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California ready to cut greenhouse gases. Next, doing it.

After five years, California has put in place rules to cut greenhouse-gas emissions statewide back to 1990 levels. But lingering effects of the recession have pushed implementation back a year to 2013.

A parking structure at the University of California, San Diego, has dual purpose solar panels. Each ‘solar tree’ offsets 13.2 metric tons of carbon per year.

Mike Blake/Reuters/File

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California's historic effort to remake global-warming regulations in the United States is at last starting to take off its training wheels.

When then-Gov. Arnold Schwarz­en­egger signed the Global Warming Solutions Act in 2006, his purpose was not only to establish the most rigorous regime of greenhouse-gas emissions reductions in the US, but also to prove to a reluctant nation that the "cap and trade" policies rejected by Washington are not an economic catastrophe waiting to happen.

The success or failure of that law will have national – and even international – ramifications, as other states and Washington itself look to see if California can avoid the doomsday scenarios laid out by critics: lost jobs, higher energy costs, and dubious environmental gains.

Slowly, the first answers are starting to emerge.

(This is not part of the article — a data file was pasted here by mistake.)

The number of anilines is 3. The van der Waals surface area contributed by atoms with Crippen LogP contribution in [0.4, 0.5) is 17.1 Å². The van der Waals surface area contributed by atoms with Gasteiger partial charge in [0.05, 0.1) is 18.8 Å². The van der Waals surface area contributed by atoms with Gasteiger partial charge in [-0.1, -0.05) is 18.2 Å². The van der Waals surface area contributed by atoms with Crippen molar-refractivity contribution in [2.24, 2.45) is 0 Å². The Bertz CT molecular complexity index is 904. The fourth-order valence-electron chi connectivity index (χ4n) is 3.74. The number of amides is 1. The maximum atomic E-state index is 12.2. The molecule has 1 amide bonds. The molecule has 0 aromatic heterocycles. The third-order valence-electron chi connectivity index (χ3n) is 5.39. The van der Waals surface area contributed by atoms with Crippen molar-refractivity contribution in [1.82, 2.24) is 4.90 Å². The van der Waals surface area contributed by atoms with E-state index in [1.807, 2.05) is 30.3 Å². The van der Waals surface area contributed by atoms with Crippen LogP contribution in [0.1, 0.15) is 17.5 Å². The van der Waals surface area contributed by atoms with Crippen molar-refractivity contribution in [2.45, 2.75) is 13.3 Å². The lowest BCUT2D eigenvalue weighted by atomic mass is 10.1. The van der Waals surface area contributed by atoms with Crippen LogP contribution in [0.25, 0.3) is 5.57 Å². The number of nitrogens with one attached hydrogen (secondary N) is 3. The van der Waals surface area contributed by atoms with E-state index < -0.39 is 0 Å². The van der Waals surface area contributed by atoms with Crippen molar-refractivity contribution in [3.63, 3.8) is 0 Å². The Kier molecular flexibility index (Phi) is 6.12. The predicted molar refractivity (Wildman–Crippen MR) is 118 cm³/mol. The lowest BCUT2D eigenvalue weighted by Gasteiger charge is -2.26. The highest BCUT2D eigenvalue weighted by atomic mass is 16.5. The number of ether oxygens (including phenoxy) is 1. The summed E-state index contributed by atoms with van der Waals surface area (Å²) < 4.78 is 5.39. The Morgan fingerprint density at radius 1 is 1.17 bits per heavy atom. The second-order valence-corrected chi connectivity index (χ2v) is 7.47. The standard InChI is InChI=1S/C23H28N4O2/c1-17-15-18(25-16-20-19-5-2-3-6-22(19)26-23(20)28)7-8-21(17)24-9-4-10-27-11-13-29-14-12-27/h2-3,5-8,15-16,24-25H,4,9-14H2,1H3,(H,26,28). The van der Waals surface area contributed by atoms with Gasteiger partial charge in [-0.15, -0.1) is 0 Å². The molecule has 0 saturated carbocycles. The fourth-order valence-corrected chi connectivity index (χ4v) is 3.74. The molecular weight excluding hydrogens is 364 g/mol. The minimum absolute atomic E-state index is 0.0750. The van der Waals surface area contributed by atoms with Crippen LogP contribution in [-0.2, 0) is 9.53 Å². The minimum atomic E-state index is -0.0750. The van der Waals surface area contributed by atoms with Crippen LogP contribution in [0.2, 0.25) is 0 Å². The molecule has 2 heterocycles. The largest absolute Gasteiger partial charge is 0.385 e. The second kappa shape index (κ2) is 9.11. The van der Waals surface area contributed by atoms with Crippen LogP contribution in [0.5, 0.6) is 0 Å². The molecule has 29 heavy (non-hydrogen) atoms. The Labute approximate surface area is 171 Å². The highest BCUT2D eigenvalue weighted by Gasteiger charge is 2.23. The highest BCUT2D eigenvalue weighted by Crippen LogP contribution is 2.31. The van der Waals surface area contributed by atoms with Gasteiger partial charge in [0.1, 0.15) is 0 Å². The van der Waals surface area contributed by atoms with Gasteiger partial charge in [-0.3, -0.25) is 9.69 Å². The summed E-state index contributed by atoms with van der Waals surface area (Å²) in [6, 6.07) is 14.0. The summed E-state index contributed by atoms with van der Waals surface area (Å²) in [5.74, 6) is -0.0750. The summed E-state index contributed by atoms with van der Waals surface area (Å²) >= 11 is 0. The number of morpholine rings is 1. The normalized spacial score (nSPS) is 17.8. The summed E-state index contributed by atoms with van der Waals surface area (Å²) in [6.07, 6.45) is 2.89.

The five-year slog has revealed both the surprising willingness of some industries to take part in the process and the dogged determination of others to impede it at virtually every step. The report card is mixed. While all the rules are now in place and there are signs that the law has kindled greater action against global warming statewide, full implementation has been pushed back a year, to 2013, because of the lingering effects of the recession. Lawsuits could also undermine its effectiveness.

"The state has done the lion's share of the work in spelling out what needs to be done to reach the goals, and it's a pretty amazing story to see how far the auto companies have come in doing their part," says Simon Mui of the Natural Resources Defense Council, an environmental group. "But the oil companies are still dragging their feet and fighting tooth and nail."


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